There are a few differences that could make them return different results, and a few that make no difference. Some differences will affect the values of the expressions (or expressions like them) in some input and not in others.
The first expression looks for (a subset of) the elements matching the following path:
The second looks for (a subset of) elements matching this path:
So the two will never return overlapping results.
In checking the condition on the
span of class
LikesCount, the first expression applies the
normalize-space function to the span's string value before extracting the first token; the second doesn't. Given string values like the one in the sample markup (newline, eight blanks, "22 likes", blank, newline, four blanks), this may make a difference. If the environment normalizes whitespace before evaluating the XPath expression, it might not make a difference.
Each expression tests for a
span element of class
LikesCount; the first expression looks for such a span among all the descendants of the
div with class
pin, while the second looks for it only among grandchildren whose parent is a
p. In the sample XML shown, these amount to the same thing (the first expression won't find any spans of class
LikesCount that the second expression doesn't also find.
Owing to the use of the ancestor axis in the second expression, the two will return different results in some cases of documents with nested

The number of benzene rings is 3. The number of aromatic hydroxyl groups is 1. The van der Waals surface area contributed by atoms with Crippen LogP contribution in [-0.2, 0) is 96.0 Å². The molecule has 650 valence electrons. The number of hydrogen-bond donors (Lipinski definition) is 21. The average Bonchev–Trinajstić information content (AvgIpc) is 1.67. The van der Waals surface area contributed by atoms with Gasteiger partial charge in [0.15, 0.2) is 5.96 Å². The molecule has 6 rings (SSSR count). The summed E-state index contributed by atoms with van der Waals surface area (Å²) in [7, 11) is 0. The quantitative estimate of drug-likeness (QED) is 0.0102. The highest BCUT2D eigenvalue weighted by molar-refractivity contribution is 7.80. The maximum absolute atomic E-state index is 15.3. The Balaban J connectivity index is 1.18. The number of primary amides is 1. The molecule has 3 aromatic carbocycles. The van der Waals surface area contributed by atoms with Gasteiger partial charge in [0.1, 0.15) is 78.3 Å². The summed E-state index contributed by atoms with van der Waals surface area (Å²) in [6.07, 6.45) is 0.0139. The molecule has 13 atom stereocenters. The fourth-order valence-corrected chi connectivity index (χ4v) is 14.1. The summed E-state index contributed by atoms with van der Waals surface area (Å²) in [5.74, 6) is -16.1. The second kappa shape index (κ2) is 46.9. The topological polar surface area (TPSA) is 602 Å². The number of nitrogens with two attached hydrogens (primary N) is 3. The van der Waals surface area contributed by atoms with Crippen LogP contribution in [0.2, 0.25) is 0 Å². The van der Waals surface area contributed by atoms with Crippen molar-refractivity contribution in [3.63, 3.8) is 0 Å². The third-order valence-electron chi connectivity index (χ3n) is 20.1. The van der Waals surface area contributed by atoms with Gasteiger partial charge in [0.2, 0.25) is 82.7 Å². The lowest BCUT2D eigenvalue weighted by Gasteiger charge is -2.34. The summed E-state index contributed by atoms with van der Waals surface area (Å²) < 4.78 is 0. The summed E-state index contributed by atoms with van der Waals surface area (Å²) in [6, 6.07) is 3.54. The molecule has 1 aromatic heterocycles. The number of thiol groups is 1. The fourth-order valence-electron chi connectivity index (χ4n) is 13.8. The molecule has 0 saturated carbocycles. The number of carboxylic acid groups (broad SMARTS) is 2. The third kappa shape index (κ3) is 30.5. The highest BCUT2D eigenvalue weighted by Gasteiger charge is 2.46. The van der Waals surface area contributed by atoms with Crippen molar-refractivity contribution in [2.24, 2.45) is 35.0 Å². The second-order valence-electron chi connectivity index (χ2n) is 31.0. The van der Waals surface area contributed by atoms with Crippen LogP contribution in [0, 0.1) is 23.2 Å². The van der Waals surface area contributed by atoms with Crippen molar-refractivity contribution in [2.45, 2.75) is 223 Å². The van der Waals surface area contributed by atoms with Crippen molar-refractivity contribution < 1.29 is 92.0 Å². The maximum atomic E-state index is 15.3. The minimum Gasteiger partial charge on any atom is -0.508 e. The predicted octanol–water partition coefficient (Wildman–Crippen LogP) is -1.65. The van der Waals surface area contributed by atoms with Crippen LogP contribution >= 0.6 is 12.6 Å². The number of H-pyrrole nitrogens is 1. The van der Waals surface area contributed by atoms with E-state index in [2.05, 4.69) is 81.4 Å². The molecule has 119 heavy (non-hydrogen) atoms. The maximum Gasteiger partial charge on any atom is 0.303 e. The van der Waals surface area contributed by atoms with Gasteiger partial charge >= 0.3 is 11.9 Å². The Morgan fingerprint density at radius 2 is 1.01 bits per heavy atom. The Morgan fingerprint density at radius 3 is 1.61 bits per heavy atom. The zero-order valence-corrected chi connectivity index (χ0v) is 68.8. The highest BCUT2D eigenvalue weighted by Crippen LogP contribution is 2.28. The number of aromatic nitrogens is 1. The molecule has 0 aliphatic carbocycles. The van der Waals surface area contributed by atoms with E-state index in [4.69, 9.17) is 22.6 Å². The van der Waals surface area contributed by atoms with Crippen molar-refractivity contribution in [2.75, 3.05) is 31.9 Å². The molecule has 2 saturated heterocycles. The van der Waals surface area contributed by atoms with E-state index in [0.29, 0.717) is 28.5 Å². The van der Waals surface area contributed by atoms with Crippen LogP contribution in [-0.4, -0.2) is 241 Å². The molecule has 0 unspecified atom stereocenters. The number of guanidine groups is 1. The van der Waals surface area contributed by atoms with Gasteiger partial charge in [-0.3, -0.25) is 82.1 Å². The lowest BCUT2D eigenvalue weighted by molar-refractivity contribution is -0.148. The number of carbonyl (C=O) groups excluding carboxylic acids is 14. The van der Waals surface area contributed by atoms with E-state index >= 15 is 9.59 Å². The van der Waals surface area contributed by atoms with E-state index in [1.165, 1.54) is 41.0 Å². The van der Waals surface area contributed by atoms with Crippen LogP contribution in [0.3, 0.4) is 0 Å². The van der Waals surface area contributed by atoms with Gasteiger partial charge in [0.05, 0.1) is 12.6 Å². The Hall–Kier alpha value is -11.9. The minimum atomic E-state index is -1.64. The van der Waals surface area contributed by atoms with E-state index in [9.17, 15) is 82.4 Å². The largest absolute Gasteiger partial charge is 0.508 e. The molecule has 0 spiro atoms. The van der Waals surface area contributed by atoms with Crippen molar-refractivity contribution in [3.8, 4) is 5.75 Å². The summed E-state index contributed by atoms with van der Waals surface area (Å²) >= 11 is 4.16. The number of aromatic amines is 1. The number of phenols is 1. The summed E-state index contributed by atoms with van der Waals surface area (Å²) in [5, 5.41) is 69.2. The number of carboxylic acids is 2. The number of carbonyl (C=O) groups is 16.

div elements of class
pin; if there are no such nested
div elements in the input, this difference in formulation won't make a difference in the values they return.
The first expression uses more whitespace than the second, in places where whitespace is not significant to XPath. This may make the first expression easier to read for some readers; it also make it take more space (which some readers will dislike). The indentation of the predicates in expression 1 places predicates applied against the same nodes directly above and below each other, which may help some readers see that they apply to the same nodes. On rare occasions I have encountered XPath evaluators which were not prepared to handle insignificant whitespace in XPath expressions, and of course some programming languages require special treatment for multiline strings, so the multi-line indented form of the first expression may be hard to use in some environments, even though it's legal XPath.
You write "What I think is that query 1 defines the relative path while query 2 don't and that's why query 2 uses "ancestor". Am I right?" I am not sure what you mean, so this attempt at an answer may not be helpful (sorry). The first expression puts the test concerning the likes-count span into a predicate on the
div of class
pin, while the second navigates to the span, performs the test, and then navigates back up to the set of all ancestors which are
div elements with class
pin. In XML like that shown, these formulations have the same effect; they can produce slightly different results when
div elements of class
pin can nest. But the exact formulation of the test and the traversal matter.
You ask "Which is better?" Since they currently return different results, the first way to decide this is to ask "which of them expresses the question you want to ask?"
If they are modified to return the same result, the question will become "which of them do you find easier to understand?", so that when maintaining the code you or your successors can see what is going on?